It helped that the Lancers got another strong performance from their three-headed monster of Reis, Prange and Jack Lawson. The senior trio combined for 51 of the team’s 61 points.

A 6-foot-7 and 215-pound swingman, Lawson has been Lutheran South’s best all-around player. A three-year varsity stalwart, he’s averaged 19.8 points, 7.9 rebounds and blocked a team-high 34 shots. Lawson has really stepped up on the glass at the end of the season as he’s hauled in 10 or more rebounds in four of the last five games. After joining the varsity as primarily a shooter his sophomore year, Lawson has been clutch as a low post presence.
“I’m in the paint most of the game now,” he said. “It’s always fun stepping out and shooting a three. It’s nice blocking people.”

Lawson will continue his basketball career at Colby College in Waterville, Maine. 

The 6-foot-3 Prange is the Lancers' top threat from behind the arc. He’s connected on 38 of his 114 3-pointers. He’s also been lethal at the free-throw line where he’s hit 78 of his 96 attempts. Prange averages just more than 15 points per game and he said the biggest growth in his game has come from putting the ball on floor and driving.
“I’ve always been able to shoot it,” he said. “The thing that has evolved has been getting to the basket.”
Reis, who’s 6-foot-3, averages 11.8 points, 5.4 rebounds and a team-best 4.6 assists per game. A goalkeeper for Lutheran South’s boys soccer team, he’ll be between the pipes at the University of Missouri–St. Louis in the fall. He said being able to see the entire pitch as a keeper has helped him on the basketball court.

“Goalie vision you see everything,” he said. “Having that on the court helps me find open guys.”

Those leaders were outstanding against North County. They also were exhausted when the night was through. Lind said the Lancers went only about six players deep and the high intensity of the game just sapped their energy.
So much so that Prange worried about falling off a ladder afterwards.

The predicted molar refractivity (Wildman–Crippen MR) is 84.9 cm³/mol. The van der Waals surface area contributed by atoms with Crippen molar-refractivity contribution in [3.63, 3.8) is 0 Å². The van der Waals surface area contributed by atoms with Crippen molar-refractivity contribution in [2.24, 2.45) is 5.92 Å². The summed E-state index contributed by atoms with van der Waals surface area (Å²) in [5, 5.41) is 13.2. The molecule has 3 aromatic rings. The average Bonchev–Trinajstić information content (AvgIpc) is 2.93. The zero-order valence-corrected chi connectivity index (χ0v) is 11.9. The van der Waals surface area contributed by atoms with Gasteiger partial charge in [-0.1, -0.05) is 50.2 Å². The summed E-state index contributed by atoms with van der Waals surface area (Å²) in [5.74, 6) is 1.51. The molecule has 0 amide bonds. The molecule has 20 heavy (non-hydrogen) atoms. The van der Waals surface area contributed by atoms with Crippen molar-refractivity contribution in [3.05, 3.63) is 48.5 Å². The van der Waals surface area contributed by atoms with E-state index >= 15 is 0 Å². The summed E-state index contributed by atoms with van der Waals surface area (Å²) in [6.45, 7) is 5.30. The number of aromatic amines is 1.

As Lutheran South celebrated on the court after the game, they were given a surprise that every one of them will cherish for the rest of their lives. North County athletics director Chad Mills brought over a ladder, some scissors and offered the Lancers the chance to cut down the nets to commemorate their victory.
“North County was awesome,” Lind said. “It’s a good reminder that there’s a lot of good people in high school and youth sports.”

One by one the Lancers ascended the ladder and snipped a piece of twine to call their own. After seeing college teams partake in the ritual net cutting on television, it was a thrill the Lancers never imagined they’d experience.
“I’ll always have something to remember that moment,” Reis said.

Prange, whose wobbly legs stayed true as he took his piece of net, rocked with his teammates all the way back to Affton with a smile on his face and a song in his heart — or at least blaring in his ears. It wasn’t until he tried to disembark that his legs decided they'd had enough action for one night.
“I got the worst cramp ever when I stood up,” he said with a laugh.

The worst cramp ever after the best bus ride ever? That’s a trade Prange is willing to make every time.
Especially if there’s karaoke.

When Lutheran South (16-11) takes the court again it will see Bolivar (15-12) in a Class 5 semifinal at 1 p.m.

Thursday at JQH Arena on the campus of Missouri State University. It’s the fourth state semifinal appearance for the Liberators, who boast a large and in charge lineup that dwarfs most of its opponents.

This article was originally published here. 
Providing excellence in a co-ed, Christian high school in Saint Louis, Missouri.